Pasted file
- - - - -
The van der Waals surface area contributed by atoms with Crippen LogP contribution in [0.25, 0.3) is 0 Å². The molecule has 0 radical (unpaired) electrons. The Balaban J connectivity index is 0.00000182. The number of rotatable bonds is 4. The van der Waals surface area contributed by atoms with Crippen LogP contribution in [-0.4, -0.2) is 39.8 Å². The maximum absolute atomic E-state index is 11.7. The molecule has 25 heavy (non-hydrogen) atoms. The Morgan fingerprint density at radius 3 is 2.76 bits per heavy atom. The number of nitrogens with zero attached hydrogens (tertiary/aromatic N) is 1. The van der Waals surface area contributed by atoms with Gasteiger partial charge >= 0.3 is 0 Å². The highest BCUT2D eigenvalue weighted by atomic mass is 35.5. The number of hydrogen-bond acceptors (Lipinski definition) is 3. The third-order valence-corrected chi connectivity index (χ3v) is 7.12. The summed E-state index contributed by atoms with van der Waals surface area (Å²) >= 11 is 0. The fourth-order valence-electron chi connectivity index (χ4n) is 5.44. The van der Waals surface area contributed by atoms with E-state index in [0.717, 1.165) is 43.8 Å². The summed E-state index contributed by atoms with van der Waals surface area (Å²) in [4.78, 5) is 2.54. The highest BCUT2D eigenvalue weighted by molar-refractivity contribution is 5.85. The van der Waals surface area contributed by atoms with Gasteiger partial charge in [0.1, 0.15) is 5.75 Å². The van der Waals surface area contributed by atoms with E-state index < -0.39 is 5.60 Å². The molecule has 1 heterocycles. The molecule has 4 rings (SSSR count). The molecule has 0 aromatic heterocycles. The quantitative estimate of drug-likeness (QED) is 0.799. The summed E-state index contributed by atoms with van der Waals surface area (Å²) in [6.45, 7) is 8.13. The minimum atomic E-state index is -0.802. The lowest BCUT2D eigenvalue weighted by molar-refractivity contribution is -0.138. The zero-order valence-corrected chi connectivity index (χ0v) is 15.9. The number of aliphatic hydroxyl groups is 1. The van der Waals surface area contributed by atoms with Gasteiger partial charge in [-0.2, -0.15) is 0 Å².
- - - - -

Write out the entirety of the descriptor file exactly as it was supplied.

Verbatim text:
The van der Waals surface area contributed by atoms with Crippen LogP contribution in [0.25, 0.3) is 0 Å². The molecule has 0 radical (unpaired) electrons. The Balaban J connectivity index is 0.00000182. The number of rotatable bonds is 4. The van der Waals surface area contributed by atoms with Crippen LogP contribution in [-0.4, -0.2) is 39.8 Å². The maximum absolute atomic E-state index is 11.7. The molecule has 25 heavy (non-hydrogen) atoms. The Morgan fingerprint density at radius 3 is 2.76 bits per heavy atom. The number of nitrogens with zero attached hydrogens (tertiary/aromatic N) is 1. The van der Waals surface area contributed by atoms with Gasteiger partial charge >= 0.3 is 0 Å². The highest BCUT2D eigenvalue weighted by atomic mass is 35.5. The number of hydrogen-bond acceptors (Lipinski definition) is 3. The third-order valence-corrected chi connectivity index (χ3v) is 7.12. The summed E-state index contributed by atoms with van der Waals surface area (Å²) >= 11 is 0. The fourth-order valence-electron chi connectivity index (χ4n) is 5.44. The van der Waals surface area contributed by atoms with E-state index in [0.717, 1.165) is 43.8 Å². The summed E-state index contributed by atoms with van der Waals surface area (Å²) in [4.78, 5) is 2.54. The highest BCUT2D eigenvalue weighted by molar-refractivity contribution is 5.85. The van der Waals surface area contributed by atoms with Gasteiger partial charge in [0.1, 0.15) is 5.75 Å². The van der Waals surface area contributed by atoms with E-state index < -0.39 is 5.60 Å². The molecule has 1 heterocycles. The molecule has 4 rings (SSSR count). The molecule has 0 aromatic heterocycles. The quantitative estimate of drug-likeness (QED) is 0.799. The summed E-state index contributed by atoms with van der Waals surface area (Å²) in [6.45, 7) is 8.13. The minimum atomic E-state index is -0.802. The lowest BCUT2D eigenvalue weighted by molar-refractivity contribution is -0.138. The zero-order valence-corrected chi connectivity index (χ0v) is 15.9. The number of aliphatic hydroxyl groups is 1. The van der Waals surface area contributed by atoms with Gasteiger partial charge in [-0.2, -0.15) is 0 Å².